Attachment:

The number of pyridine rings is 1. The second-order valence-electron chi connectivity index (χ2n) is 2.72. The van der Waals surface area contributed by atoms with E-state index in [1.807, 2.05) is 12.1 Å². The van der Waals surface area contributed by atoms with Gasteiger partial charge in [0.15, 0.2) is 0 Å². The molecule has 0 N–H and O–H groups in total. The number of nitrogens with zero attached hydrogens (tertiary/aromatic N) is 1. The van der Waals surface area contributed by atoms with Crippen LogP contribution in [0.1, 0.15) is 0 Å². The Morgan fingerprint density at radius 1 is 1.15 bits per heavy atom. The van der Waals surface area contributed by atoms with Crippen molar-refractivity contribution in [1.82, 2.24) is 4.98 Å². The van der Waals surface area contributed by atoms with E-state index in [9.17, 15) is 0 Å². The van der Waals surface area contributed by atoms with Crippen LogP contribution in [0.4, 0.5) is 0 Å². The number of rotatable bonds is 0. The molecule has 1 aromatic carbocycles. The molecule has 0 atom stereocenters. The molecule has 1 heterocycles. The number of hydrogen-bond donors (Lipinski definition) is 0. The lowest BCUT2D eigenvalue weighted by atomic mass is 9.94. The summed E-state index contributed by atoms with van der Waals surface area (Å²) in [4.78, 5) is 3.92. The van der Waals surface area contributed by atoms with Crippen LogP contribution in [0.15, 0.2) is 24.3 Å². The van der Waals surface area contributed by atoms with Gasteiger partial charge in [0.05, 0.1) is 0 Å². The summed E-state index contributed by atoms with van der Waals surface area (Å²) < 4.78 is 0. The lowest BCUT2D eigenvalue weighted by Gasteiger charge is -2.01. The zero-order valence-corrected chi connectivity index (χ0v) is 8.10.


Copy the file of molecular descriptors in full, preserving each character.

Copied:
The number of pyridine rings is 1. The second-order valence-electron chi connectivity index (χ2n) is 2.72. The van der Waals surface area contributed by atoms with E-state index in [1.807, 2.05) is 12.1 Å². The van der Waals surface area contributed by atoms with Gasteiger partial charge in [0.15, 0.2) is 0 Å². The molecule has 0 N–H and O–H groups in total. The number of nitrogens with zero attached hydrogens (tertiary/aromatic N) is 1. The van der Waals surface area contributed by atoms with Crippen LogP contribution in [0.1, 0.15) is 0 Å². The Morgan fingerprint density at radius 1 is 1.15 bits per heavy atom. The van der Waals surface area contributed by atoms with Crippen molar-refractivity contribution in [1.82, 2.24) is 4.98 Å². The van der Waals surface area contributed by atoms with E-state index in [9.17, 15) is 0 Å². The van der Waals surface area contributed by atoms with Crippen LogP contribution in [0.4, 0.5) is 0 Å². The number of rotatable bonds is 0. The molecule has 1 aromatic carbocycles. The molecule has 0 atom stereocenters. The molecule has 1 heterocycles. The number of hydrogen-bond donors (Lipinski definition) is 0. The lowest BCUT2D eigenvalue weighted by atomic mass is 9.94. The summed E-state index contributed by atoms with van der Waals surface area (Å²) in [4.78, 5) is 3.92. The van der Waals surface area contributed by atoms with Crippen LogP contribution in [0.15, 0.2) is 24.3 Å². The van der Waals surface area contributed by atoms with Gasteiger partial charge in [0.05, 0.1) is 0 Å². The summed E-state index contributed by atoms with van der Waals surface area (Å²) < 4.78 is 0. The lowest BCUT2D eigenvalue weighted by Gasteiger charge is -2.01. The zero-order valence-corrected chi connectivity index (χ0v) is 8.10.